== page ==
Old Fashioned

Ahh… this one’s one of my top 5 favorite drinks.  Unfortunately, it’s also one of my top 5 least favorite drinks to actually prepare (when I’m busy).  If it’s relatively slow, I’m more than happy to churn them out.  The Old Fashioned is yet another drink that is misunderstood by the better part of bartenders I’ve encountered, as well as consumers.  The main problem is that most folks have not been taught how to order or make them properly.

Like when ordering just about any other mixed drink, start with the liquor you’d like. For example: “Bartender, I’d like a Bookers Old Fashioned, please.” Well said, succinct, and polite – perfection from a customer.  Now, as a bartender, when someone orders an old fashioned in this way “Old Fashioned please,” your first reaction must be to ask him/her “Sure, which liquor?” If this results in confusion, follow with “Would you like Bourbon, Rye, Scotch, Irish, Rum, etc.?”  Try to upsell.  I assure you, you don’t really want an Old Fashioned made with well Scotch.  

Next, the glass. An Old Fashioned is named as such partly because it goes in an Old Fashioned glass.  For you uninitiated, that means a Rocks glass (see picture at right).  This is typically a 4 – 6oz glass.  It does not go in a Highball, Martini, Flute, or Snifter or any other glass – period.

So, here’s the the prep and what’s most important about this drink.  This is where I’ve seen most bartenders become extremely lazy or ignorant.  

You must grab a bar knife, head over to your cutting board (you do have a cutting board at your bar right?) and carefully remove the rind and pith from a slice of orange, lime and lemon.  Try to keep the lemon seeds out.  Remove the stem from a cherry.  Add all the “cleaned” fruit to the rocks glass.  Add 2 or 3 good dashes of your favorite bitters, a half-teaspoon of sugar and muddle very well.  Personally, since my bar has them, I may often throw in a grape and blueberry for good measure, but you don’t have to.  The whole concoction is meant to be edible, thus the rind and stem removal.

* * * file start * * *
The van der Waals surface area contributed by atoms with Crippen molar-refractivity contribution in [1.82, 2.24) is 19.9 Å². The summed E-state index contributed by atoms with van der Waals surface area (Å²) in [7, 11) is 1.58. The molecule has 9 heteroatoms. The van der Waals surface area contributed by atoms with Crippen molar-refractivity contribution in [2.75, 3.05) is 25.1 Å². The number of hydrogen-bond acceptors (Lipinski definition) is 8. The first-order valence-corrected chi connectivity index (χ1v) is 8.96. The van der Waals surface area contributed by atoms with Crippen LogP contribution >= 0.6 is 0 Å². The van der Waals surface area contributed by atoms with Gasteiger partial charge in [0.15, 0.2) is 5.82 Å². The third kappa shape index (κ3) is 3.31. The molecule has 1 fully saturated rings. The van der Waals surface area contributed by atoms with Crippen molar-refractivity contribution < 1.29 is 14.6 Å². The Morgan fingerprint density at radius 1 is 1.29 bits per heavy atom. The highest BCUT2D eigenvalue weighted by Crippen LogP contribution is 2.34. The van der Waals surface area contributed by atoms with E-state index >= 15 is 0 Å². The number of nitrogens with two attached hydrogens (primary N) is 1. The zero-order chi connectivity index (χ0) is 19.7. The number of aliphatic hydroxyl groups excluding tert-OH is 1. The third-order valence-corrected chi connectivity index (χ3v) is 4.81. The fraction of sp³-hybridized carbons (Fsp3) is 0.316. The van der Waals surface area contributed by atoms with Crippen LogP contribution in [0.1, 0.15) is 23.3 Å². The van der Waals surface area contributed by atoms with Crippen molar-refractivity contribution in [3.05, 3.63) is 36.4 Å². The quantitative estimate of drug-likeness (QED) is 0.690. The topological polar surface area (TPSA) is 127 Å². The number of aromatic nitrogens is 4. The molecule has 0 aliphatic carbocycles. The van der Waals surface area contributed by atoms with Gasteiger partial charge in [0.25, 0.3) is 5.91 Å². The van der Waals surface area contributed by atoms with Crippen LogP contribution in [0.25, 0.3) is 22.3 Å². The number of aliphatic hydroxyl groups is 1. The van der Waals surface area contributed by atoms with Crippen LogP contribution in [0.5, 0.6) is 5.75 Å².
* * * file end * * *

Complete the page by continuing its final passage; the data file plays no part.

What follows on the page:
Once muddled, head back to your drink-prep-area.  Fill with ice and pour in a shot of the requested liquor.  Shake well, pour back into the rocks glass, add a sip-straw (you do know every drink with ice gets a straw right?) and serve with a bevnap.  It should look something like the pic above.  Yum!!!

If your idea of an Old Fashioned is some oddly put together fruit from your condiment tray with  some bitter-ass rind intact;  if you’ve simply added ice and haven’t bothered to ask which whiskey (typical) or other booze is desired;  if you’ve left it unshaken, don’t bother selling it.  It’s an insult to your patrons.

There are throwback bars popping up left and right that insist on making an Old Fashioned in the “classic” way.  What that typically means, is a dollop of Simple Syrup, a muddle lemon or orange twist and booze.  I’m sorry – but this is a big let-down, original recipe or not.  Try my Old Fashioned side-by-side and you’ll see what I mean.

I recently went to Sunday brunch with some fellow service industry associates and a couple of really good bartender friends. As is natural to do amongst such company, we spent much of our time critiquing the food, drinks, service, and atmosphere.  I made the terrible mistake of ordering a Bookers Old Fashioned from this particular, well known, speakeasy looking spot in Williamsburg, Brooklyn.  I was anticipating something mouth-wateringly delicious involving intricate preparation.  

What I received, was a shot of Bourbon in a 7 or 8 ounce, wide-bottomed Rocks glass.  It was  poured over an admittedly pretty, single and ginourmous block of ice (which slows dilution), along with a lemon twist garnish that the bartender evidently, didn’t even bother to “twist,” releasing the lemon oil.  I will never go back to that place.  I’m tempted to name it, but it’s my deep seeded desire to NOT turn this blog into a review forum nor bash industry folks.  Suffice it to say, this establishment is named for it’s namesake booze – I’ll leave it at that.

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